Story from Marblehead is ‘crazy, fun and super sweet’

Beth Tauro and Craig Barker, who own The Crazy Lady Candy Store, look through their shop. “The Sweetest SuperHero,” written by Tauro and Barker, is on display in the store.


MARBLEHEAD — Kids of all ages are sweet on The Crazy Candy Lady.

How could they not be, considering she stocks nearly two dozen colors of M&M’s, chocolate lobsters and cellphones, and retro treats like Pixy Stix and Pop Rocks? These are not items you’d find offered by the drugstore chains.

“Crazy, fun and super sweet: That’s our motto,” said Beth Tauro, co-owner with Craig Barker of the shop located on Pleasant Street next to Warwick Place. “Everyone who comes in here is happy.”

The store is bright and cheery. Interactive arcade games like Ms. Pac Man and Plucky Ducks bring smiles to baby boomers’ faces. A built-to-scale replica of Marblehead Lighthouse by town artist Carl Siegel occupies a premiere spot in the shop.

While candy lady Tauro — who doesn’t seem crazy in the least — points out specialty items to this reporter, who has stuffed his face with a caramel truffle, customers are laughing as they pick out stocking stuffers and chat with the young staff.

“We are equal opportunity employers,” said Tauro. “We hire both Marblehead and Swampscott students.”

The M&M’s are extremely popular, said Tauro. Students who get accepted to college are often surprised by their family with a “ginormous” jar of that school’s colors.

The store is the only retail partner of the Norman Love brand of top-quality chocolates from Maine to New York. The Crazy Candy Lady also has tin after tin of 10-cent candies, so even kids with limited funds can stop in and be able to afford a sweet treat. It has a large supply of nut-, sugar-, gluten- and dairy-free yummies. It hosts birthday parties and crafts sessions, and provides candy buffets for weddings and bat/bar mitzvahs. And, of course, there are numerous Christmas- and Hanukkah-themed confections on the shelves.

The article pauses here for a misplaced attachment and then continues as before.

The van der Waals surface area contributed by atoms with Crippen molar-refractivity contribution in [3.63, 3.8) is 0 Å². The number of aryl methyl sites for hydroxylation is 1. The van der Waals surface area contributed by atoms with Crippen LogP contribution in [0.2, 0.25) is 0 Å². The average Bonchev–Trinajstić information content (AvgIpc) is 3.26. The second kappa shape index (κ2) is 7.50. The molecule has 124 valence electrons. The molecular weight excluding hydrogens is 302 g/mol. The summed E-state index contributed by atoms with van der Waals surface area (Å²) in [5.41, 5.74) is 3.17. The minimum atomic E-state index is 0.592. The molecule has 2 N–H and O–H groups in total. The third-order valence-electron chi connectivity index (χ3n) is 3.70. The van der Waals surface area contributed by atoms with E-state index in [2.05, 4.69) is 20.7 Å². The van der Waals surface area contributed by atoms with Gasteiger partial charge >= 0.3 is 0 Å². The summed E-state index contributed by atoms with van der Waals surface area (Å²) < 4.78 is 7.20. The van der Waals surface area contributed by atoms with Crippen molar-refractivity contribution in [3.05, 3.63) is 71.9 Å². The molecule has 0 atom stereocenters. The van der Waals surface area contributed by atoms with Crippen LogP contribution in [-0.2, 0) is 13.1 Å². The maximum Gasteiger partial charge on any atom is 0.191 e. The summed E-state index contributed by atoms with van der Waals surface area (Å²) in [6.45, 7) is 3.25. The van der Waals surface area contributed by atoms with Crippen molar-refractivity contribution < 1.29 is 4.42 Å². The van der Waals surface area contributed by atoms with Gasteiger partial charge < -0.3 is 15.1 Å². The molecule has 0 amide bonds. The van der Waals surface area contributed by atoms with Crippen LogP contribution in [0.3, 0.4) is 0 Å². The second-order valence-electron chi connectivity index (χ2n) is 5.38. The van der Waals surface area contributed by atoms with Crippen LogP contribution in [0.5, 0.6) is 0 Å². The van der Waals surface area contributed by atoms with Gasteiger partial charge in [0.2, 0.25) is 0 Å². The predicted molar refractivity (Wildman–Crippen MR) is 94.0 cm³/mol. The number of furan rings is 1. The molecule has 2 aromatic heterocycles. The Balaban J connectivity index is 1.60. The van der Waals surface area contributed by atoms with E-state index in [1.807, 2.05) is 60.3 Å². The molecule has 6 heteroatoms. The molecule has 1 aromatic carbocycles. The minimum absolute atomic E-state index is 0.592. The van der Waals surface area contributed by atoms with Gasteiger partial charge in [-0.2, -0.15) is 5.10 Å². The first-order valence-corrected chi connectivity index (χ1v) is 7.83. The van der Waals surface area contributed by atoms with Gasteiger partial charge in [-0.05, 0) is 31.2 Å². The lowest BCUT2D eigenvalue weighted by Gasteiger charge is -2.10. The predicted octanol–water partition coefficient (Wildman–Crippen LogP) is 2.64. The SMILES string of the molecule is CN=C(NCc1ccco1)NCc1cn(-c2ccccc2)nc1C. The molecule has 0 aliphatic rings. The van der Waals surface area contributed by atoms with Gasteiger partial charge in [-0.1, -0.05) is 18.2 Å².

Also for sale is “The Sweetest SuperHero,” an illustrated book written by Tauro and Barker and illustrated by town resident Susan Schrader. It tells the story of Candace (Candy),  who with the help of The Crazy Candy Lady, helps others overcome life’s challenges. It’s based in Marblehead and the town’s lighthouse plays a prominent part in the story. Tauro hopes this is the first of many such books, with future editions focusing on bullying and other issues that affect young people.

Which leads to the obvious question. What’s with the name The Crazy Candy Lady?

When Tauro’s daughter Jessica was 3, she drew a crazy lady with a heart-shaped head and wild hair. “I found the drawing and had Jessica redraw it as a 14-year-old. The crazy lady with the wild hair became our logo,” said Tauro. “Crazy and fun, that’s our store.”

Tauro and Barker are both Marblehead natives. When both were divorced, Barker sent Tauro a Facebook message out of the blue: “Remember when I took you to the prom?” It was 32 years after the prom. They found out they were still sweet on each other and have reunited, and are now a blended family with five children and two dogs.

“I grew up in Marblehead, so I’m crazy about the town, too,” said Tauro. “And let me tell you, we are the house to go to on Halloween.”

Bill Brotherton can be reached at [email protected]

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